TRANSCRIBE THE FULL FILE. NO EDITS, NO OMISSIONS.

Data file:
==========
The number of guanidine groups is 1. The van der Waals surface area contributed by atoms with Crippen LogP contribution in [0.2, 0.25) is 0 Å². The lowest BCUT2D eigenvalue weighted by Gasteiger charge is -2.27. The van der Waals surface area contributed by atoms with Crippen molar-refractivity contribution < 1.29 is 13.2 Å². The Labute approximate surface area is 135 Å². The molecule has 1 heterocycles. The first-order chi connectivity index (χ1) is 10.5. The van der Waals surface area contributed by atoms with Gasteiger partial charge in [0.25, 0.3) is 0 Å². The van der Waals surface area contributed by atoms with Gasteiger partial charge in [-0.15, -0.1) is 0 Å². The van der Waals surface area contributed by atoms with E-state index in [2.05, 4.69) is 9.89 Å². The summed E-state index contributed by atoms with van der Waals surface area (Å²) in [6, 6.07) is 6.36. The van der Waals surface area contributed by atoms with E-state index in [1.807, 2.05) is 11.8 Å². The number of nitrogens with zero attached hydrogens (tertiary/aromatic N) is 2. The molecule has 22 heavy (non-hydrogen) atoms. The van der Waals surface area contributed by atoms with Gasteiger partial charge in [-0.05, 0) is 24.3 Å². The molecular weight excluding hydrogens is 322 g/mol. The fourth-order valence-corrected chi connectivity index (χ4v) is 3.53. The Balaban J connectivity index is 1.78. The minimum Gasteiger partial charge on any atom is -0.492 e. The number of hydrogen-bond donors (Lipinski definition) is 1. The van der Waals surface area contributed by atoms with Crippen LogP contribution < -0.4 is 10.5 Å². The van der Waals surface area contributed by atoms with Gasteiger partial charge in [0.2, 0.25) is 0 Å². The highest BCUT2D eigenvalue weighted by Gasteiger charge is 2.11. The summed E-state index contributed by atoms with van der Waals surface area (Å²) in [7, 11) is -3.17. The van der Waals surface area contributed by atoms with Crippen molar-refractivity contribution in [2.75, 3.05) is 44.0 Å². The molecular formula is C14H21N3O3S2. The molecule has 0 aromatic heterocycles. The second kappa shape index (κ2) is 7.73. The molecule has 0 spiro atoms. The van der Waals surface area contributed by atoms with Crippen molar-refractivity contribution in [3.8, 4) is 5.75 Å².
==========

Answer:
The number of guanidine groups is 1. The van der Waals surface area contributed by atoms with Crippen LogP contribution in [0.2, 0.25) is 0 Å². The lowest BCUT2D eigenvalue weighted by Gasteiger charge is -2.27. The van der Waals surface area contributed by atoms with Crippen molar-refractivity contribution < 1.29 is 13.2 Å². The Labute approximate surface area is 135 Å². The molecule has 1 heterocycles. The first-order chi connectivity index (χ1) is 10.5. The van der Waals surface area contributed by atoms with Gasteiger partial charge in [0.25, 0.3) is 0 Å². The van der Waals surface area contributed by atoms with Gasteiger partial charge in [-0.15, -0.1) is 0 Å². The van der Waals surface area contributed by atoms with E-state index in [2.05, 4.69) is 9.89 Å². The summed E-state index contributed by atoms with van der Waals surface area (Å²) in [6, 6.07) is 6.36. The van der Waals surface area contributed by atoms with E-state index in [1.807, 2.05) is 11.8 Å². The number of nitrogens with zero attached hydrogens (tertiary/aromatic N) is 2. The molecule has 22 heavy (non-hydrogen) atoms. The van der Waals surface area contributed by atoms with Gasteiger partial charge in [-0.05, 0) is 24.3 Å². The molecular weight excluding hydrogens is 322 g/mol. The fourth-order valence-corrected chi connectivity index (χ4v) is 3.53. The Balaban J connectivity index is 1.78. The minimum Gasteiger partial charge on any atom is -0.492 e. The number of hydrogen-bond donors (Lipinski definition) is 1. The van der Waals surface area contributed by atoms with Crippen LogP contribution < -0.4 is 10.5 Å². The van der Waals surface area contributed by atoms with Gasteiger partial charge in [0.2, 0.25) is 0 Å². The highest BCUT2D eigenvalue weighted by Gasteiger charge is 2.11. The summed E-state index contributed by atoms with van der Waals surface area (Å²) in [7, 11) is -3.17. The van der Waals surface area contributed by atoms with Crippen molar-refractivity contribution in [2.75, 3.05) is 44.0 Å². The molecular formula is C14H21N3O3S2. The molecule has 0 aromatic heterocycles. The second kappa shape index (κ2) is 7.73. The molecule has 0 spiro atoms. The van der Waals surface area contributed by atoms with Crippen molar-refractivity contribution in [3.8, 4) is 5.75 Å².